Auto Insurance Rates Are Tied Into Your Level Of Education

Did you know that your level of education can effect the cost of your auto insurance? Are you also aware that the job you hold can also effect how high your insurance premiums are for auto insurance? It is mostly the major insurers which do this. This information comes from a study performed by the Consumer Federation of America.

The Consumer Federation of America found that it is more likely that the major insurers will use non driving data and non traditional data such as your job and education to determine your rates. While the data used to determine rates varied from insurer to insurer, one clear point stood out, most major insurers all had one common link, using education and job type for or against drivers. Should insurance companies base part of your rate based on what type of job you have, or what level of education you have?

The jobs where consumers saw the highest rise to their premiums is blue collar jobs, such as factory jobs. Also consumers with only a high school education were and are deemed more risky drivers, and hence pay a higher premium. Insurers who are doing this include GEICO, Progressive, Farmers Insurance Group, and Liberty Mutual.

In the past factors that were used to determine your rate included the type of car you have, for example sports cars tend to carry a higher rate than a station wagon. Other factors include age, frequency and severity of past accidents, violations and how many miles you drive per day, as well as if you live in a city or a rural area. These factors are more indicative of risk than if you have a white collar job versus a blue collar job. Discriminating based on education and job title is closely related to income and race often times, so this type of factoring to determine ones insurance rates can amount to racial discrimination, according to Stephen Brobeck, executive director of the CFA.

The study is pretty accurate, in the fact that the study requested quotes based on a 30 year female driver, who had a perfect driving record. For GEICO the rate quoted for a Chicago driver was $1,013, meanwhile the same driver with a higher education only had to pay $840. The prices for GEICO also varied from city to city, for example the same hypothetical driver requesting a quote in Seattle would have had to shell out $870 versus $599 for a driver who also had a perfect record but a higher education and a white collar job.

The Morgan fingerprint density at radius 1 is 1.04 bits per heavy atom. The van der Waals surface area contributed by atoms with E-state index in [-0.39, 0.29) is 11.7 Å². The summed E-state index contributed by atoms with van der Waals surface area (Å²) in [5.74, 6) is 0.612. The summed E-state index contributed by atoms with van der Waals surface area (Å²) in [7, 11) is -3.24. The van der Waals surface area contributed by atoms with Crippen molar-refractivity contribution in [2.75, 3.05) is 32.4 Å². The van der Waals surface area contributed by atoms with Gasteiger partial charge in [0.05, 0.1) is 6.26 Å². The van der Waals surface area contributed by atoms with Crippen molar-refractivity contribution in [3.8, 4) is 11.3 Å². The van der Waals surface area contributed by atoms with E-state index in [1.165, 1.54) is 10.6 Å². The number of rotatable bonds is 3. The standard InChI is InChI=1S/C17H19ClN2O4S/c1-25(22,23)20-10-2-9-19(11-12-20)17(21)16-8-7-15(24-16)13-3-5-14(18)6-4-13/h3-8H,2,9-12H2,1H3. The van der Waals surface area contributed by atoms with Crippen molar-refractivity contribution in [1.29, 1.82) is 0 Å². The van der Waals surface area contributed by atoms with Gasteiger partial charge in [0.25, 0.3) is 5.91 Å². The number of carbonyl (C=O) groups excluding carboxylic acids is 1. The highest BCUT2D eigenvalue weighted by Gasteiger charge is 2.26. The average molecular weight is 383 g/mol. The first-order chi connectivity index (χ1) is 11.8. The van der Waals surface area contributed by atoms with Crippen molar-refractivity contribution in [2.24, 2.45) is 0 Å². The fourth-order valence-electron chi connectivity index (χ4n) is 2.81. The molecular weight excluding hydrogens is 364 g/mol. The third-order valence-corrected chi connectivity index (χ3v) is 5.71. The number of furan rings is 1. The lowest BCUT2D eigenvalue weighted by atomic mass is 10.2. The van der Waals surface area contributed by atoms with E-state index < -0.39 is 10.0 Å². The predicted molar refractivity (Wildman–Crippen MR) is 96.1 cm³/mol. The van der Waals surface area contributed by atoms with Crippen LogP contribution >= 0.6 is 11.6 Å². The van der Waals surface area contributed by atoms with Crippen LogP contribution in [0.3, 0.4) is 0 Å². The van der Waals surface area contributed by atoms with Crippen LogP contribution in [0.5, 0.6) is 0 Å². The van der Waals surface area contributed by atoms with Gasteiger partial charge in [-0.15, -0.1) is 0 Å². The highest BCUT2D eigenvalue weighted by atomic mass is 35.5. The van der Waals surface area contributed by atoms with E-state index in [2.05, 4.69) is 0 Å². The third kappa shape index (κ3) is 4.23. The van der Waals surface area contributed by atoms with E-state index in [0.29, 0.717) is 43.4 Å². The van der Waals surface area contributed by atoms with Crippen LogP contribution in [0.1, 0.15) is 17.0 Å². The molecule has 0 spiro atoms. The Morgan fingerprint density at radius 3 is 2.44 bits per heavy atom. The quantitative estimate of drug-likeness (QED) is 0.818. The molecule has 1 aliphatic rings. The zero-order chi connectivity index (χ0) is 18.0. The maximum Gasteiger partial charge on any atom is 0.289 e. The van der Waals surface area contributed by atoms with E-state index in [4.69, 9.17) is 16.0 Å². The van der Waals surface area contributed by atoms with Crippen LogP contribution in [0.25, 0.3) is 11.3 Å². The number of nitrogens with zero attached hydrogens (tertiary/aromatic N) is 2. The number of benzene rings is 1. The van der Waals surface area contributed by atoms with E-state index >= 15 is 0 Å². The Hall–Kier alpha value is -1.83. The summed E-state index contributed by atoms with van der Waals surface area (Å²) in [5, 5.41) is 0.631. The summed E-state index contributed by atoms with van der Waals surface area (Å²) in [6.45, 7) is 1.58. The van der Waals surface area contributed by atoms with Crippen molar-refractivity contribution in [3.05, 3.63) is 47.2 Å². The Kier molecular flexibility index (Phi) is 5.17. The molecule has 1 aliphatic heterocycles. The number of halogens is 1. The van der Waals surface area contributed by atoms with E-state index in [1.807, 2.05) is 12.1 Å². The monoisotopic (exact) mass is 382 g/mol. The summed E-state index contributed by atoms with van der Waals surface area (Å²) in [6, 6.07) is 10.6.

The insurance industry via the Insurance Information Institute, claims that this data actually does correlate to risk that a driver may end up in an accident. Robert Hartwig, president of the Insurance Information Institute, claims that if the insurance industry could not use this data, it would cause drivers with perfect driving records to have to share the cost burden for bad drivers. Yet in the example used by the Consumer Federation of America, the fictional driver they got quotes for was 30 years old with a flawless driving record, yet was paying much more for a premium. Clearly something does not add up with the insurance industries claims.

What can you do if you fall into this category of drivers? You can look towards the non major insurers. Smaller insurance companies are often times not as likely to use this data against you in regards to pricing. If you have a blue collar job, or only a high school education, you should make use of rate shopping much more. By comparing rates between auto insurers, you stand a better chance of finding the best deal. Out website features reviews on many of the leading auto insurers throughout the nation, giving you a good place to start your search.